Network Dec/Jan 2020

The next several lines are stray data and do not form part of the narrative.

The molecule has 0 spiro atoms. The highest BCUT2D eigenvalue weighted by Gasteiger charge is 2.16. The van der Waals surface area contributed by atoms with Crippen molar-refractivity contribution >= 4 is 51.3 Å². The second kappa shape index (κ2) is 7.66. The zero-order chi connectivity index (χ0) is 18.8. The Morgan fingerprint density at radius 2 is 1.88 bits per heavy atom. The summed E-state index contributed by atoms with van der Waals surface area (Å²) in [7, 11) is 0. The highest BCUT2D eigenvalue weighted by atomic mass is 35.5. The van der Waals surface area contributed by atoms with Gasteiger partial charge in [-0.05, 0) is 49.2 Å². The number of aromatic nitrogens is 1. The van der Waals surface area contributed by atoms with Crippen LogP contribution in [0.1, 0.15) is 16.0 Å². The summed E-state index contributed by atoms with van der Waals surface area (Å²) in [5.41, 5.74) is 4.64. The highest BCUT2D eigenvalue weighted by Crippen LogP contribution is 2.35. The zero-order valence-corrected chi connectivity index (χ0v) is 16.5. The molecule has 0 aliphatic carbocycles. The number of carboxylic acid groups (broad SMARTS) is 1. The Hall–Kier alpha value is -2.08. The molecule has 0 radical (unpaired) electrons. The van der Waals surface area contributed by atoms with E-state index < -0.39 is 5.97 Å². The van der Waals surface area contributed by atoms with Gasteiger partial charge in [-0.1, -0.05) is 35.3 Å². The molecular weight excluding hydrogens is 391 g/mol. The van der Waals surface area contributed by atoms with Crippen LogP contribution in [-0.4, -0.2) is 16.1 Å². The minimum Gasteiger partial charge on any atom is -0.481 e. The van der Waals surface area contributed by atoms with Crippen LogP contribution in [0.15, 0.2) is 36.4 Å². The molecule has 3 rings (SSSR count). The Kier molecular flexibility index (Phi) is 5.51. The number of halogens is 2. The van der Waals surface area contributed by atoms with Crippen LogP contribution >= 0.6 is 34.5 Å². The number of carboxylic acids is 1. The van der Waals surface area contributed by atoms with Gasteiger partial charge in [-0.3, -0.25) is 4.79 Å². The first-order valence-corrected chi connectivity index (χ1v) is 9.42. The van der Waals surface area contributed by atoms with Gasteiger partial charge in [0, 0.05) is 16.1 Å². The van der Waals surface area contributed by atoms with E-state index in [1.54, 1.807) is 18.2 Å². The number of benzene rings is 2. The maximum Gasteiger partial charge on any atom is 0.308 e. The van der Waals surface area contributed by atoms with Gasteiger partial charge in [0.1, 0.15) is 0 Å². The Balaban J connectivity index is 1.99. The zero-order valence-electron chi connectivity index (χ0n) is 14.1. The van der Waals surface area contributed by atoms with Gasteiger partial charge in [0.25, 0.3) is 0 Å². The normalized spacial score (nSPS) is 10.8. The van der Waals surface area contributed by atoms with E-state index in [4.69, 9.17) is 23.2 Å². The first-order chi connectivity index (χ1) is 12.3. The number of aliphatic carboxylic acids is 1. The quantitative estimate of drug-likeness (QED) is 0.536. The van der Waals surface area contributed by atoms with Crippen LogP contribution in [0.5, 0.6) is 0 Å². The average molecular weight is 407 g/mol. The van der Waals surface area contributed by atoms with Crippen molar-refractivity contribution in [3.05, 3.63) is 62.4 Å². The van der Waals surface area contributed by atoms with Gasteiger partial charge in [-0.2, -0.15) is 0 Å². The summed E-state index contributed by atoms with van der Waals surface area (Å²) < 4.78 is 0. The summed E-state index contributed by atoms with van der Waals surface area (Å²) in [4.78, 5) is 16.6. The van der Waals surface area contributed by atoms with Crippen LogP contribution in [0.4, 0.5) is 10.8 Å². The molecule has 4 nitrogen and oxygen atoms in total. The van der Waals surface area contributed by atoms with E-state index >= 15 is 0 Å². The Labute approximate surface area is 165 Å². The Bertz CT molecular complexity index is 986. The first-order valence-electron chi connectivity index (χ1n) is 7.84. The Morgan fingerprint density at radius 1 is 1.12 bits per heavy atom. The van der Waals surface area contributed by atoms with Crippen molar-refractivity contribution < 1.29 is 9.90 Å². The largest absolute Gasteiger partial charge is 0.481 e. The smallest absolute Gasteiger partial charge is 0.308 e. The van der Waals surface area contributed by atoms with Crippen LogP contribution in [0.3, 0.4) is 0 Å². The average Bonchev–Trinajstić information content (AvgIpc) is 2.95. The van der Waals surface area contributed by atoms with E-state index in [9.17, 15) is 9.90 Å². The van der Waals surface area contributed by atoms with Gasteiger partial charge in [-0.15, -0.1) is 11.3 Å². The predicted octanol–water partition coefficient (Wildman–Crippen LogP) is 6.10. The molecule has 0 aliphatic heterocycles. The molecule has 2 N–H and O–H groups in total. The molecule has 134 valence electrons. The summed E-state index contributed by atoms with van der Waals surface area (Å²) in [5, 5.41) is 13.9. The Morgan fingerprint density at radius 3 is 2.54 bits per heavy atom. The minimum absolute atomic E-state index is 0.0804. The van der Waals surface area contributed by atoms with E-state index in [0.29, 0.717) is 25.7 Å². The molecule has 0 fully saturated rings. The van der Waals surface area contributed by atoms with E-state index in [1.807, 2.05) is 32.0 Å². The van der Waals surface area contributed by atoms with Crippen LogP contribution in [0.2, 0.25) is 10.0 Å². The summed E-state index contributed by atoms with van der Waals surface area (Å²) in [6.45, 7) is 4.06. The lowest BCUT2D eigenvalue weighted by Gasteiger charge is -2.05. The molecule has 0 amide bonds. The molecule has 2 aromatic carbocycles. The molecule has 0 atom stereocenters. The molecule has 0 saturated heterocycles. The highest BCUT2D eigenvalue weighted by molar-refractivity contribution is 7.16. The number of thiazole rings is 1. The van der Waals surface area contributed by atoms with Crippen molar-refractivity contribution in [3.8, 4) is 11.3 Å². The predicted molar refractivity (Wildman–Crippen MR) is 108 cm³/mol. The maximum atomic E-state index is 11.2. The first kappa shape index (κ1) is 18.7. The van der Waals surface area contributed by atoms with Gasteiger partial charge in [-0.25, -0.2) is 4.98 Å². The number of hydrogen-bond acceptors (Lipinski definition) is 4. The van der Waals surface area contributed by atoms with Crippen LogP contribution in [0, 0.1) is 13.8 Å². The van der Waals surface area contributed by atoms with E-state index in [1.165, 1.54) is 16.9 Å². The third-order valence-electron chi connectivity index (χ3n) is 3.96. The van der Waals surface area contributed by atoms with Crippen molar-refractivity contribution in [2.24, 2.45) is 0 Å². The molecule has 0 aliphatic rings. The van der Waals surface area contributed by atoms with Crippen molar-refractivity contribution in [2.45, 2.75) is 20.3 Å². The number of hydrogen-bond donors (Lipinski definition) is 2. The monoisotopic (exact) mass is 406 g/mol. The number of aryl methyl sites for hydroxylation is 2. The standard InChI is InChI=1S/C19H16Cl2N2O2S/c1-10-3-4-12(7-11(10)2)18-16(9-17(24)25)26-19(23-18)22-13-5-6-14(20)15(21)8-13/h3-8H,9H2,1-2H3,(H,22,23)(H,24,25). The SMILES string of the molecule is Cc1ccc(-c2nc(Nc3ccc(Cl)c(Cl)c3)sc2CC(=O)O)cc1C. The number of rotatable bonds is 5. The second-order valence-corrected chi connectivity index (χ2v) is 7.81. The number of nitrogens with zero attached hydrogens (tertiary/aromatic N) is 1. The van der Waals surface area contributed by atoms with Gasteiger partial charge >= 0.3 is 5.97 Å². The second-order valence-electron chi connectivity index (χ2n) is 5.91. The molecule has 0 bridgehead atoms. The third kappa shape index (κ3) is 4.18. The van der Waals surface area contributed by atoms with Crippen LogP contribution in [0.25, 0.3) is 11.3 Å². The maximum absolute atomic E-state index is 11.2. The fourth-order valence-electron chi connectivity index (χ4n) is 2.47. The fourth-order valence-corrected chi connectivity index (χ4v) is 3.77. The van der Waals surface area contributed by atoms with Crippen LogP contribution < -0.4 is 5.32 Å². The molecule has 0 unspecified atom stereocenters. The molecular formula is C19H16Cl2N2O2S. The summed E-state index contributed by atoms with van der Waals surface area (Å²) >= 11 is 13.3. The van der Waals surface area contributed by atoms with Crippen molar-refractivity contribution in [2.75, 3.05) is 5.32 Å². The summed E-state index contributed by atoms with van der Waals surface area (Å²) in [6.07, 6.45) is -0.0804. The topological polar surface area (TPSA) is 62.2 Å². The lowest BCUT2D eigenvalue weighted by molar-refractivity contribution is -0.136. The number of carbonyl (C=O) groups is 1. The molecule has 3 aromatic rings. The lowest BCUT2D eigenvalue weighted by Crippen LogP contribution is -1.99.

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"NETWORK / 33 / DECEMBER 2019 / JANUARY 2020 heat pumps, a great solution for new homes. However, I wouldn't be so convinced on installing these into the majority of exist- ing homes. For a heat pump to work efficiently, you need to keep the flow temperature as low as possible, ideally around 40 to 50 degrees Celsius. With this lower flow temperature, you need larger radiators than most homes would presently have, larger diameter pipework and better insulation. All of this is quite expensive and invasive. Consequently, if we could use an existing heating system and use a carbon-free boiler, we'd be hitting the jackpot. This is where hydrogen comes into play. Whilst I can picture electric systems – such as heat pumps –being the norm for new builds, I simply don't see how these would beat a hydrogen alternative for existing homes. We see boilers in today's market that are able to run on 20 per cent hydrogen. Unfortu - nately, this isn't good enough for our net-zero targets, therefore I believe that over at Worcester Bosch we are set to have the so - lution. A 100 per cent hydrogen boiler has been created in our lab, so I know that the best solu- tion rides on this clean gas. From this boiler, you could be running along smoothly with natural gas, and when hydro- gen was ready to be used in your home, an easy transition would be made to change over from natural to "clean gas", or hydrogen if you prefer to use the technical name. Whilst not at a production position yet, we certainly do have prototypes up and working. With every step forward with this boiler, I get excited to think about the future of clean heating. A series of trials are going to take place in the next couple of years, where around 300 homes in Scotland will be run on hydrogen. We have a further two expected trial locations in the north of England too. In my opinion, we are inching ever closer to the point where the government can put its faith in hydrogen, just as we have over in Worcester. In fact, I would imagine that the government, say in the late 2020s, will mandate that hydro - gen ready boilers must be fitted into existing properties. This would be a well thought-out plan as then, by 2035, when we get near the time that hydrogen will be ready, the transition won't be disruptive or challeng - ing to a homeowner. If you think about it, the digi- tal TV switchover, completed in the UK between 2007 and 2012, offers an analogy. Whilst not similar in technology, the idea of the transition is the same: get the digital TV ready, and then when we had the analogue to digital switchover, there was minimal disruption. So, taking it back to the million-pound question… is hy - drogen for heating feasible? My answer is absolutely. I've seen it working in our labs with my own two eyes. I see no reason as to why this great, clean gas shouldn't, or won't, be a key part of the changing landscape for heating. As I mentioned earlier, whilst new builds may take up heat pumps, I'm certain that hydro - gen will be used for those exist- ing properties where residents or owners want as little disrup- tion to their lives as possible. Whilst this might not be for a couple of years, I can assure you it'll be worth the wait. Martyn Bridges, director of techni- cal communication and product management at Worcester Bosch DECARBONISATION OF HEAT In the last of our interview series, Network Awards 2020 judge John Parsons, director of digital at the British Electrotechnical and Allied Manufacturers' Association (BEAMA), hopes to find a sector that is clued up on cyber security and digitalisation. Q What did you think about the entries in last year's awards? Last year I was judging the innovation category, I was very impressed by the entries and I'd hope to see more of that high standard. We saw a wide variety of technologies and ideas, it made it a challenge to judge as we were seeing all sorts of different ideas. Q What would is the value of participating in the awards? The value lies in the industry recognition. It's a peer to peer judging process, it's about gaining recognition from your colleagues. In some awards schemes, the audience might be more general, but in the Network Awards, winning means you have impressed your colleagues. Q What would you like to see in the awards submissions? Whenever I'm doing judging, especially for innovation awards, I like to see evidence that the idea or scheme is genu- inely innovative, in other word that it happened recently and hasn't been offered around for several years in a row. And is it genuinely innovative all over the world, or just a step for- ward in one corner of it? As a judge I want an understanding of how the innovation stands in comparison to what others are doing in different markets, eg elsewhere in Europe. And not too much marketing. Last year we read several entries from one company that looked similar, and a bit fluffy. We ignored all the stuff about the company and just focussed on the technical information and the innovation. Q Which issues would you like to see foregrounded? Cyber security would be interesting, I haven't seen much around so entries showing that people are thinking about it. And digitalised asset management, such as using Internet of Things devices to monitor switchgear and transformer status and condition. It will be an important area in the future and one where it would be good to see innovation. Q On cyber security, don't people avoid talking about it out of fear of 'listening ears'? We shouldn't be revealing useful information but I'm always nervous about relying on secrecy to protect systems, the listening ears may well know what's going on anyway! Of course, it's all got to be very secure, with end-to-end encryp - tion. But I feel the topic could do with more of an airing and more discussion. Visit for full details of the 15 categories, and to start your online submission. The entry deadline has been extended until 16 December. N E T W O R K AWA R D S Q & A "Winning means you have impressed your colleagues" AWARDS 2020 "If you think about it, the digital TV switchover, completed in the UK in 2007 to 20012, offers an analogy. Whilst not similar in technology, the idea of the transition is the same"